Are you saying that single player games don't need a hook?
So if players purchase a single player game, get bored after 1-3hrs then quit and waste their money, it isn't a design flaw that should be improved?
I don't think having a hook is a bad thing, in all games. The whole point of any game is to keep players entertained. What are you trying to say here?
I'm an advocate for in media res within narrative storytelling when it's appropriate. The issue isn't about good or bad pacing, it's pacing specifically designed to correlate with the younger generation's attention span. Again. As a priority for monetization.
For example, Energy Currency. Systems where you have to either wait or pay to continue playing. It's specially designed to prevent burnout and (along with login bonuses) is socially engineered to subconsciously turn a game into a habit, or pay to bypass what is an entirely arbitrary limitation.
So commercial single player game developers aren't selling their games and make money?
There are significantly better and more reliable ways to make money than making RPG Maker games. I think it's safe for me to broadly assume that even the majority of commercial developers on this forum are merely hobbyists.
They are both, so does commercial single player games. Fun and profitable aren't mutually exclusive.
Maybe you think mobile games aren't fun, but I've seen plenty of game mechanic designs from mobile game that certainly fits the definition of fun in my eyes.
If you remove the "mobile games are all bad!" lens maybe you'll see a different perspective.
I have given mobile games multiple chances. I think there was a time when they were even good back in the later 2000s. This is a very different era.
I have yet to play a Free to Play a mobile game that I believe benefits from the inclusion of Free to Play mechanics. If you are referring to indie games that don't include these mechanics, which I do think it an admirable part of the mobile market, then I would assume you would have specified this by now.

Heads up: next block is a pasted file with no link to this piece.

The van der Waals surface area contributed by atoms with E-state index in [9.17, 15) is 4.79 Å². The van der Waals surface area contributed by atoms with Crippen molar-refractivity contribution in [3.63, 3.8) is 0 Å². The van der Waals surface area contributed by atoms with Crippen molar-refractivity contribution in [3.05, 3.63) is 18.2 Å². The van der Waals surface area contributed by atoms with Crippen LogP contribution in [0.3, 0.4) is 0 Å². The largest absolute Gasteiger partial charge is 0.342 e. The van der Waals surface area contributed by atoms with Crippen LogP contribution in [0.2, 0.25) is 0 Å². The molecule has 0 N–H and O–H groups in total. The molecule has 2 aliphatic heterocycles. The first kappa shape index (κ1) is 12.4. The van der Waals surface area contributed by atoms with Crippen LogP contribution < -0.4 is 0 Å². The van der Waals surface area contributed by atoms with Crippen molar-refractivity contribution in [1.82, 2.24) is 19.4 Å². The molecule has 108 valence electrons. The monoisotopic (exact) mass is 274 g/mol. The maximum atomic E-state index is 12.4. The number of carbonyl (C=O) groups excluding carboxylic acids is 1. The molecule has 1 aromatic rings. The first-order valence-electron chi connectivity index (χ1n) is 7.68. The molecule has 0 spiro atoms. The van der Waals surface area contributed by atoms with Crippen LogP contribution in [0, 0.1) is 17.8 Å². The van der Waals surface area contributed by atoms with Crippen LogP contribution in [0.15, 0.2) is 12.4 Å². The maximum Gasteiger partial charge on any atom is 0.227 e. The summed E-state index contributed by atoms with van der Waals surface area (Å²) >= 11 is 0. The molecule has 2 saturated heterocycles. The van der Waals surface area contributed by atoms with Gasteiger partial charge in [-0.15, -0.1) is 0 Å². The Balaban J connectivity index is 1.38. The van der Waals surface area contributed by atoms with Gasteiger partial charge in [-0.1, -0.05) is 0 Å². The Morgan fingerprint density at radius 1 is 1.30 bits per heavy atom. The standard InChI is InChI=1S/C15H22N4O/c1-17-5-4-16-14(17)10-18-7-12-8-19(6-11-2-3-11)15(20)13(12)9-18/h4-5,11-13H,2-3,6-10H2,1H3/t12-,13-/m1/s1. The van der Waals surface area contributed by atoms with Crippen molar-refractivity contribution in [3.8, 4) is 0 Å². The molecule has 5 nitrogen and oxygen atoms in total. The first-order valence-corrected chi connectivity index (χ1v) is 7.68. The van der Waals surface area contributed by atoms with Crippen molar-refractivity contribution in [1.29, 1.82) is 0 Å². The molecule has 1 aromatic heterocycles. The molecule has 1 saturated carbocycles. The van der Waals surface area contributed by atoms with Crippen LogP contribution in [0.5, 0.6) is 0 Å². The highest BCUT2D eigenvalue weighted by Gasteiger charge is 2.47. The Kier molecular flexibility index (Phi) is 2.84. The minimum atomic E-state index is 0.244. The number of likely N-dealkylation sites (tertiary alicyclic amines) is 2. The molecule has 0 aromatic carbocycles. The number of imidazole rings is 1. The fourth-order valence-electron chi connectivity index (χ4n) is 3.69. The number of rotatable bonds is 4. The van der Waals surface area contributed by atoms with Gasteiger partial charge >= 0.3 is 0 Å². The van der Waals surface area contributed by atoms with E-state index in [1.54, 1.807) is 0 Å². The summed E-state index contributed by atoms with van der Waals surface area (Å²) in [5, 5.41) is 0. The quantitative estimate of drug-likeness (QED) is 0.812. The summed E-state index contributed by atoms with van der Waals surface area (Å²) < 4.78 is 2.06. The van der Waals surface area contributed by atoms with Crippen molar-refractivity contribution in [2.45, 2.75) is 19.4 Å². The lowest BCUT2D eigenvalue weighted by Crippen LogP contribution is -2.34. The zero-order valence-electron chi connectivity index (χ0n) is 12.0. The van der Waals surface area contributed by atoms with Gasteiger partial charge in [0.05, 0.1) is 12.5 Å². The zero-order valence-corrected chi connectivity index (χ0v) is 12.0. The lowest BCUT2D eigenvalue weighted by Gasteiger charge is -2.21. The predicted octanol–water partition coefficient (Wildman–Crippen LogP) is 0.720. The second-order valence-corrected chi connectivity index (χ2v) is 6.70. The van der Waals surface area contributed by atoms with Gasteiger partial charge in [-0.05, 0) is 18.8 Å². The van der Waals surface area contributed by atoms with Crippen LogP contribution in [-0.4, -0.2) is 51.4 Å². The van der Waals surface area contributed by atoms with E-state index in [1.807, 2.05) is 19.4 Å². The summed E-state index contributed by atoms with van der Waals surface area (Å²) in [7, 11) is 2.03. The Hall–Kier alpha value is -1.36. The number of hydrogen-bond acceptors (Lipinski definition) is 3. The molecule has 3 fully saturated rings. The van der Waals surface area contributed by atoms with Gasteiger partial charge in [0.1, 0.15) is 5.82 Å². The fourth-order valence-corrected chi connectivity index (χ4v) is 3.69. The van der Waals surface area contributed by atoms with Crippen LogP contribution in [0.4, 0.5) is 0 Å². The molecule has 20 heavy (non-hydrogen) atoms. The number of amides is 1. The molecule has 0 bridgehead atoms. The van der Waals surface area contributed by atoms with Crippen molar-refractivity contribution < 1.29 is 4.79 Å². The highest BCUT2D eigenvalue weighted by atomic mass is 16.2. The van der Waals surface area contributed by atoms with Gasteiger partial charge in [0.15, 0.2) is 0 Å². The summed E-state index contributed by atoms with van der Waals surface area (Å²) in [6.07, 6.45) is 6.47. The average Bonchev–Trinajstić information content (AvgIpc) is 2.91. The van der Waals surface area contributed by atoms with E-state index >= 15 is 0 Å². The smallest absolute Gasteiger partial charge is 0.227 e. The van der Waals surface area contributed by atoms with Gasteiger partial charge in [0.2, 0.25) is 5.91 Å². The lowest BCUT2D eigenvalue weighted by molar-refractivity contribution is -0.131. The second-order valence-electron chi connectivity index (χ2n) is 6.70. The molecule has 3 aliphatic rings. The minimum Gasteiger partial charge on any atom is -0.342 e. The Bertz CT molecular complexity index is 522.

I do not find socially engineered experiences to be fun or moral. At best I see mechanics that merely echo the of satisfaction I find by playing an actually fun game.
One person's opinion doesn't represent every developer's.
And "Make sure your games aren't too skill-based" is a common design philosophy that is often used in single player genre aiming for low skill players too. It doesn't make mobile games inherently bad.
You completely ignored the context.
The context behind "Make sure your games aren't too skill-based" with the Tribeflame CEO was to incentivize players to buy microtransactions. It wasn't a samaritan statement to encourage accessibility.
I know many mobile game developers out there still look for ways to entertain players and make profit on the same time. So whatever one CEO said doesn't apply to everyone.
Smaller indie devs that don't follow these practices, sure. But any games with these mechanics are taking advantage of video games as an interactive medium to exploit.
If you want to provide any sympathy for companies using mechanics that are borderline on gambling. I can't agree. And trying to somehow guilt me into thinking otherwise, putting it very mildly, is distasteful.